Rep. Trent Franks, R-Ariz, will resign from Congress, according to multiple reports Thursday.
House Speaker Paul Ryan’s office released a statement saying that on Nov. 29 Ryan had been told of “troubling behavior by Rep. Trent Franks directed at a former staffer that took place at the time that this person worked in the congressman’s office” and “credible claims of misconduct” by Franks, who did not deny the allegations. Ryan told Franks “that he intended to refer the allegations directly to the House Ethics Committee and told him that he should resign from Congress.”
In a statement, Franks acknowledged that he discussed fertility issues and surrogacy with two female staffers, making them “uncomfortable.” But he said he had never “physically intimidated, coerced, or had, or attempted to have, any sexual contact with any member of my congressional staff.”
“But in the midst of this current cultural and media climate, I am deeply convinced I would be unable to complete a fair House Ethics investigation before distorted and sensationalized versions of this story would put me, my family, my staff, and my noble colleagues in the House of Representatives through hyperbolized public excoriation,” Franks said in his statement. “Rather than allow a sensationalized trial by media damage those things I love most, this morning I notified House leadership that I will be leaving Congress as of January 31st, 2018.”
Franks, 60, first won his seat in central Arizona, west of Phoenix, in 2002. The conservative lawmaker, a member of the Freedom Caucus who was known for his support of anti-abortion legislation, briefly considered a run for Senate in 2012 before deciding against it. He was a steadfast supporter of President Donald Trump after “Access Hollywood” tapes were revealed, and drew criticism in 2013 for insisting that “incidents of rape resulting in pregnancy are very low.”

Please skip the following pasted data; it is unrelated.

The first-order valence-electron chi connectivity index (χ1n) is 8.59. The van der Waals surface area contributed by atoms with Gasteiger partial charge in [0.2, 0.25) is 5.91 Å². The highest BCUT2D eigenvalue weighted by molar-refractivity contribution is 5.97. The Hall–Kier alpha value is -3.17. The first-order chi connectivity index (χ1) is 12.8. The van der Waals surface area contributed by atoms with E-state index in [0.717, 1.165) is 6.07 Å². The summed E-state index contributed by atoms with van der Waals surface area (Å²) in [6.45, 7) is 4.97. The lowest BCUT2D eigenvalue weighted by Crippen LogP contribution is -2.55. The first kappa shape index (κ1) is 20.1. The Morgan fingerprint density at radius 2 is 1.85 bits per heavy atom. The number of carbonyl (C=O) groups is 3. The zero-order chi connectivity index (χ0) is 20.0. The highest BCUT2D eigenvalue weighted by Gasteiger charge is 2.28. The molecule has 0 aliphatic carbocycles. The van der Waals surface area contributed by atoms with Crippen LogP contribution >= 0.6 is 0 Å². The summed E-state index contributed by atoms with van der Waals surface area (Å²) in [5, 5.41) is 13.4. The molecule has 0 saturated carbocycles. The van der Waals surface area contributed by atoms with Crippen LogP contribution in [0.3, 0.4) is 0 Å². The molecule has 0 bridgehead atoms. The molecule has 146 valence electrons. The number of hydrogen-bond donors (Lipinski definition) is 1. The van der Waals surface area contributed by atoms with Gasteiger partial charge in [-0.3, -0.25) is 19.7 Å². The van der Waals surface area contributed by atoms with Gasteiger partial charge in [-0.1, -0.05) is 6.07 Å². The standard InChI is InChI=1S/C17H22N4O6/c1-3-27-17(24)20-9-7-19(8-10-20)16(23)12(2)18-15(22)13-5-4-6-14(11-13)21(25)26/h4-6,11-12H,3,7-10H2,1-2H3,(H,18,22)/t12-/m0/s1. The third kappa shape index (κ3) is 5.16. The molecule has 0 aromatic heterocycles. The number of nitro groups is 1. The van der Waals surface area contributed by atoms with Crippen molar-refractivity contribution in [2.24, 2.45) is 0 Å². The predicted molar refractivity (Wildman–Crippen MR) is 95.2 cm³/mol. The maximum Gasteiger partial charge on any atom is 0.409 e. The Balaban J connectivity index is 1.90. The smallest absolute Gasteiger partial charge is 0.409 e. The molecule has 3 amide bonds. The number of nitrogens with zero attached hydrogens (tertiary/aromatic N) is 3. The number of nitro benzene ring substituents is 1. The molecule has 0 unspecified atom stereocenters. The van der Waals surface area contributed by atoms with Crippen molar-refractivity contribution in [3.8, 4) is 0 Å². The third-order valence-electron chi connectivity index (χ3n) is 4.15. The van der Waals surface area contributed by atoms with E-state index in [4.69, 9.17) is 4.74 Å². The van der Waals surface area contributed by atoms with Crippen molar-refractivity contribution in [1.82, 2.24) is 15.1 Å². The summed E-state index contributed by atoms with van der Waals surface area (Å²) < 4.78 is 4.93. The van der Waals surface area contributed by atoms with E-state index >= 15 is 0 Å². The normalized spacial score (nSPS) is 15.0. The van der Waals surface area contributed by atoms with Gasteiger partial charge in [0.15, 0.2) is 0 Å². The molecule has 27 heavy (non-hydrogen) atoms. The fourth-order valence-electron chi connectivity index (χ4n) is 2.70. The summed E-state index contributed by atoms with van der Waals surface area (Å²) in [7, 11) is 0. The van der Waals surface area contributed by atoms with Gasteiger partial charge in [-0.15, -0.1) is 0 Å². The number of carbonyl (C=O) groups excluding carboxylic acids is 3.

Four members of Congress have been hit by accusations of inappropriate sexual conduct in recent weeks. Rep. John Conyers, D-Mich., submitted his resignation on Tuesday, and Sen. Al Franken, D-Minn., announced on Thursday he would resign “in the coming weeks.”
Freshman Rep. Ruben Kihuen, D-Nev., has faced pressure from Democratic leadership to step down after a former campaign staffer accused him of inappropriate sexual advances. And the House Ethics Committee on Thursday said it wants to interview Lauren Greene, a former aide to Rep. Blake Farenthold who received an $84,000 taxpayer settlement after she sued the Texas Republican for sexual harassment and gender discrimination in 2014.